Political ecology in planning for island tourism in global climate change: exploring methodologies in the Philippines

Maguigad, Virgilio M. (2013) Political ecology in planning for island tourism in global climate change: exploring methodologies in the Philippines. In: Joint AESOP / ACSP Congress Dublin 2013. pp. 1-14. From: Joint AESOP and ACSP Congress 2013: planning for resilient cities and regions, 15-19 July, 2013, Dublin, Ireland. (Unpublished)

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Abstract

Tourism is a mainstay of Philippine economic policy and development since the 1970’s with its numerous islands as natural tourist destinations. However, further intensification of tourism activities is taking place in an environment of global climate change with rising sea levels, intensification of tropical storms, and climate-related disasters documented to impact small islands where the country is among countries most at risk (PCCC, 2011). Tourism as an economic sector is expected to be impacted by climate change.

The Philippines’ enactment of the Tourism Policy Act 2009, Climate Change Act 2009, and the Philippine Disaster Risk Reduction and Management Act 2010 provide the legal framework for local governments to address these issues at the local government planning level. However, it is not clear how local stakeholders in these areas are supposed to interact and integrate climate change into a unified process considering that the Philippines is one of the most vulnerable to the effects of climate change (Penalba et al., 2012).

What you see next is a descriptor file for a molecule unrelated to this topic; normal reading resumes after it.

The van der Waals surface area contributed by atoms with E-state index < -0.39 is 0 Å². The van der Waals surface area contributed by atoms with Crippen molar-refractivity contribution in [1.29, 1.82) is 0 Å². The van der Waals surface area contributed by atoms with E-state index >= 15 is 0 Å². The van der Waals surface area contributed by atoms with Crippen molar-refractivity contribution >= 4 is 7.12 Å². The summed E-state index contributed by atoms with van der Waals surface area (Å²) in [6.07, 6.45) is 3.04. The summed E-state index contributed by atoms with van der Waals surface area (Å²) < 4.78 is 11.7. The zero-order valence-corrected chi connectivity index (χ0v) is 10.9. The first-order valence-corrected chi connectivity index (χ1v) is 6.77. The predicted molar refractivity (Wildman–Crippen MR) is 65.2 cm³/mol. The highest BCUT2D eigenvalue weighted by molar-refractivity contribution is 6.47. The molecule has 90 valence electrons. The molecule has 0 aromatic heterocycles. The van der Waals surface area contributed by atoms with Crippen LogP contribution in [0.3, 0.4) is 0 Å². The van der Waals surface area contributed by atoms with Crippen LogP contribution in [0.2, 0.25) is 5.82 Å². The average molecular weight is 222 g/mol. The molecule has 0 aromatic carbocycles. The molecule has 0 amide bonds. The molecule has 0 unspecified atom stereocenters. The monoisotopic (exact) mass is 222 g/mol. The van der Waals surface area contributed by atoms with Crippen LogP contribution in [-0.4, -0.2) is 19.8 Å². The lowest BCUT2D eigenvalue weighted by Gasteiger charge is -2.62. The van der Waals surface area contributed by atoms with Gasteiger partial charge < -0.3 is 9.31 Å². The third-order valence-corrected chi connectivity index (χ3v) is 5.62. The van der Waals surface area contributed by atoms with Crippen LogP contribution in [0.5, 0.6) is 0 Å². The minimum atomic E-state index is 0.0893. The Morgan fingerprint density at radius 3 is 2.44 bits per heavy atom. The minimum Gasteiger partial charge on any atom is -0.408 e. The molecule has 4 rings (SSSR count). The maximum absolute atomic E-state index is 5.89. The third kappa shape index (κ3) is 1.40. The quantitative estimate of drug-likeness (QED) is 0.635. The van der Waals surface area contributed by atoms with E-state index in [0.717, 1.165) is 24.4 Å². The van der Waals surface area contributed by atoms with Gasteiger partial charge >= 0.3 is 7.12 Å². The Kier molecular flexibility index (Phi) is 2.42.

This paper explores the use of political ecology as a framework for analysis in mainstreaming climate change adaptation in islands with significant tourism activity. Political ecology is defined as "combining the concerns of ecology and a broadly defined political economy that encompasses the shifting dialectic between society, land-based resources, and within classes of a given society" (Blaikie and Brookfield, 1987). Political ecology is also extensively used to examine the dynamics of place, unequal economic and political power, access to resources, vulnerability of the poor, with nature (Bryant, 1998, Nygren and Rikoon, 2009).

The research is an ongoing PhD candidacy project with research sites in Batan Island, Boracay Island, and Samal Island in the Philippines, and is timed when the Philippines seeks to adapt to climate change and integrate adaptation into various levels of governance for important economic sectors, specifically into planning of tourism in islands.

Item ID: 28264
Item Type: Conference Item (Non-Refereed Research Paper)
Keywords: political ecology, Philippines, island tourism planning, climate change
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Date Deposited: 09 Aug 2013 04:03
FoR Codes: 12 BUILT ENVIRONMENT AND DESIGN > 1205 Urban and Regional Planning > 120504 Land Use and Environmental Planning @ 40%
05 ENVIRONMENTAL SCIENCES > 0501 Ecological Applications > 050101 Ecological Impacts of Climate Change @ 20%
16 STUDIES IN HUMAN SOCIETY > 1604 Human Geography > 160402 Recreation, Leisure and Tourism Geography @ 40%
SEO Codes: 96 ENVIRONMENT > 9603 Climate and Climate Change > 960301 Climate Change Adaptation Measures @ 50%
87 CONSTRUCTION > 8701 Construction Planning > 870103 Regional Planning @ 20%
97 EXPANDING KNOWLEDGE > 970115 Expanding Knowledge in Commerce, Management, Tourism and Services @ 30%
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